What many put forward as a more believable theory was that this was a university place of sorts: it was a site of higher learning where the Inca nobility came to train to be rulers, priests and kings, where they came to learn the ways of agricultural production, the science of astronomy, the ins and outs of economics, the politics of ruling and where they came to experience the beauty and expression of creative arts to become truly well-rounded and exceptionally well-educated rulers.
The structural terraces were all about the movement of water through Machu Picchu. In a rainforest , water comes fast and furious and unpredictably at times and can be combined with landslides to create challenging building sites, and wreak havoc on the populations that choose to settle there. Erosive forces were curtailed with excellent engineering techniques, knowledge and skill, and the terraces still continue to work to this day, thanks to the expertise of the Incas: the bottoms of the terraces are filled with large boulders; they are topped with smaller rocks and then gravel; and the last layer to be added was the soil from the Andes Mountains mixed with clay to make it the best possible soil for growing plants.
There were three types of terraces, and it would really be something to see them ALL planted up and in use: there were the structural terraces that supported the site; there were the agricultural terraces that grew crops like corn, quinoa, potatoes and squash that fed the people (here and afar in the photo above); and there were ornamental terraces that grew medicinal herbs and beautiful flowers (they had one demonstration garden to show what this would be like).
The condor is still revered, to this day, by the mountain people of the Andes range. In fact, when we began our trek, our guide pointed out a condor soaring overhead and said it was a very good omen for our adventure. The condor is a very impressive bird with a wingspan of eight feet!
Our hope was that we’d be able to see that condor shape of Machu Picchu from high above. We just could not make it out from even a high view point on the site itself. The entire trail up was a series of steps like this. Those Incas really loved their stairs!
We passed quite a few people on the way up who were coming down, not having achieved the summit. They do not warn you about the intensely gruelling nature of this slog! And to imagine that the Incas ran up this to send signals and pass messages throughout the realm. Wow!
All told, we spent seven hours on this site and only scratched the surface of what there was to see. We had our guide from the Salkantay Trek for the first two hours to show us some not-to-be-missed sights, and then we were on our own with our guide books, left to explore. Yet despite spending the better part of a day there, there were places we did not see, landscape features that have yet to work their way into my heart, and heights to which we did not climb. And so, this will remain as a place full of promise and mystery in my mind. It did not disappoint.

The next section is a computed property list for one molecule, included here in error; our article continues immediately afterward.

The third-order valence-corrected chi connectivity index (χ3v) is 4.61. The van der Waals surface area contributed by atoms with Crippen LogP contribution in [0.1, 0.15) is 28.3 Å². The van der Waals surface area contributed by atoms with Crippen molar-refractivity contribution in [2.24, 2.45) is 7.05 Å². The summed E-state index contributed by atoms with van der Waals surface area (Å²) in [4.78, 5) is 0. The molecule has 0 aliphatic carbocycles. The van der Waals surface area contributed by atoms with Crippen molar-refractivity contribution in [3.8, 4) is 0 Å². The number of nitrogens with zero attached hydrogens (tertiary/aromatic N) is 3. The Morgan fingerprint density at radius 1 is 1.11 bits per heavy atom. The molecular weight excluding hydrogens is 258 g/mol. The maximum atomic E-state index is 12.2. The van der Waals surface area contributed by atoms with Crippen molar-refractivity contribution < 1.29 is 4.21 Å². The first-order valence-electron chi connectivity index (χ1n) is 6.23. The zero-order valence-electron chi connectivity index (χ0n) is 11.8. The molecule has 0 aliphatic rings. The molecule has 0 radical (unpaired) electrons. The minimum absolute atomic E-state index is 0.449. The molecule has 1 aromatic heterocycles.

One parting thought… despite cherishing the Nat Geo magazine portrayals of Machu Picchu in my grandmother’s basement, I was clearly captivated more by the photos than by the information they contained. I’m embarrassed to admit that I thought of the Incas as amazing because they were like the Egyptians: building incredible structures in BCE times. But the Incas reached their prominence in the 1400s.
What amazes me to this day, even after travelling to Peru and learning much more of its history, is that these massive cities and structures were built without the influence of medieval European castle builders. Without the influence of Italian stone masons (in taste, design or skill). Without the guidance of Roman road or aqueduct builders. Without the influence of Great Wall of China military gurus.
The Incas seemed to revere science, and the experimental method. And this entered their experimentation with both the engineering of massive sites (be they agricultural areas or temples), and the pursuit of agricultural innovation. They loved to improve… farming methods, building techniques, weaving artistry, gold and silver work, etc. And they worked hard to achieve their goals.
This comes through loud and clear in the size and scope of the projects in which they invested. And no one… no one, has been able to figure out how they got their massive stones to fit together as they did, without iron or steel tools, so that you cannot get a knife blade or a sheet of paper between them, even after many earthquakes and the passage of centuries. No one.
If you are thinking about going there yourself, check out my Trip Advisor Review. It has more of the nitty gritty details and tips about what & how to do things there.